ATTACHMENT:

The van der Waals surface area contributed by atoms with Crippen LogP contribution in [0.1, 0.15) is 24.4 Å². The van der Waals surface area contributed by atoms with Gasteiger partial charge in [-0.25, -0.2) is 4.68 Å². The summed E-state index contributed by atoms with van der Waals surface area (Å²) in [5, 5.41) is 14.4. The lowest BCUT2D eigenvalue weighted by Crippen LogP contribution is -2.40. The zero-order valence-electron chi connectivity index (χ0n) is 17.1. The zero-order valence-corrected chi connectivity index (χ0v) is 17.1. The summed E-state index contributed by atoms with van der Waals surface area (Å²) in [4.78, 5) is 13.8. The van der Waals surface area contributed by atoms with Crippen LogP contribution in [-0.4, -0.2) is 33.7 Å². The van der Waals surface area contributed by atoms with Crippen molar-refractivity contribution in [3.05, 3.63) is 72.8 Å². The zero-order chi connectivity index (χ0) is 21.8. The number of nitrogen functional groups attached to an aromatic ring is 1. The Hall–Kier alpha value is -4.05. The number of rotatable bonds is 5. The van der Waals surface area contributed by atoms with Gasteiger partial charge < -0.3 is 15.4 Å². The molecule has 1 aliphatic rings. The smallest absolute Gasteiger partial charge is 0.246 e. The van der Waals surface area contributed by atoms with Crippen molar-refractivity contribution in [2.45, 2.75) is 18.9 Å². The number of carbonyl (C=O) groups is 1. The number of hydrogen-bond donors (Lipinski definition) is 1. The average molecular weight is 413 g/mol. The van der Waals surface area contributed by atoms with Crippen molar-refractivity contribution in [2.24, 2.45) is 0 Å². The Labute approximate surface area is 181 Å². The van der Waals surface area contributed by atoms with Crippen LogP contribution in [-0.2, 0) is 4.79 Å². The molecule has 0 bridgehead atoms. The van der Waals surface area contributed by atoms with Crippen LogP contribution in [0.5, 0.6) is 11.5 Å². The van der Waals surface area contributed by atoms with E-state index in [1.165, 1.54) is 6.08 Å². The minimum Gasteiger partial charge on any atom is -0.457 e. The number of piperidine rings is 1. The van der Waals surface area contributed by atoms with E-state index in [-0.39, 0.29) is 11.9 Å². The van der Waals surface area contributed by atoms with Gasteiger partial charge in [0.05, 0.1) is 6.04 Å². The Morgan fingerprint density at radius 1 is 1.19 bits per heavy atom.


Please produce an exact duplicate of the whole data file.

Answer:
The van der Waals surface area contributed by atoms with Crippen LogP contribution in [0.1, 0.15) is 24.4 Å². The van der Waals surface area contributed by atoms with Gasteiger partial charge in [-0.25, -0.2) is 4.68 Å². The summed E-state index contributed by atoms with van der Waals surface area (Å²) in [5, 5.41) is 14.4. The lowest BCUT2D eigenvalue weighted by Crippen LogP contribution is -2.40. The zero-order valence-electron chi connectivity index (χ0n) is 17.1. The zero-order valence-corrected chi connectivity index (χ0v) is 17.1. The summed E-state index contributed by atoms with van der Waals surface area (Å²) in [4.78, 5) is 13.8. The van der Waals surface area contributed by atoms with Crippen LogP contribution in [-0.4, -0.2) is 33.7 Å². The van der Waals surface area contributed by atoms with Crippen molar-refractivity contribution in [3.05, 3.63) is 72.8 Å². The zero-order chi connectivity index (χ0) is 21.8. The number of nitrogen functional groups attached to an aromatic ring is 1. The Hall–Kier alpha value is -4.05. The number of rotatable bonds is 5. The van der Waals surface area contributed by atoms with Gasteiger partial charge < -0.3 is 15.4 Å². The molecule has 1 aliphatic rings. The smallest absolute Gasteiger partial charge is 0.246 e. The van der Waals surface area contributed by atoms with Crippen molar-refractivity contribution in [2.45, 2.75) is 18.9 Å². The number of carbonyl (C=O) groups is 1. The number of hydrogen-bond donors (Lipinski definition) is 1. The average molecular weight is 413 g/mol. The van der Waals surface area contributed by atoms with Crippen molar-refractivity contribution in [2.24, 2.45) is 0 Å². The Labute approximate surface area is 181 Å². The van der Waals surface area contributed by atoms with Crippen LogP contribution in [-0.2, 0) is 4.79 Å². The molecule has 0 bridgehead atoms. The van der Waals surface area contributed by atoms with Crippen LogP contribution in [0.5, 0.6) is 11.5 Å². The van der Waals surface area contributed by atoms with E-state index in [1.165, 1.54) is 6.08 Å². The minimum Gasteiger partial charge on any atom is -0.457 e. The number of piperidine rings is 1. The van der Waals surface area contributed by atoms with E-state index in [-0.39, 0.29) is 11.9 Å². The van der Waals surface area contributed by atoms with Gasteiger partial charge in [0.05, 0.1) is 6.04 Å². The Morgan fingerprint density at radius 1 is 1.19 bits per heavy atom.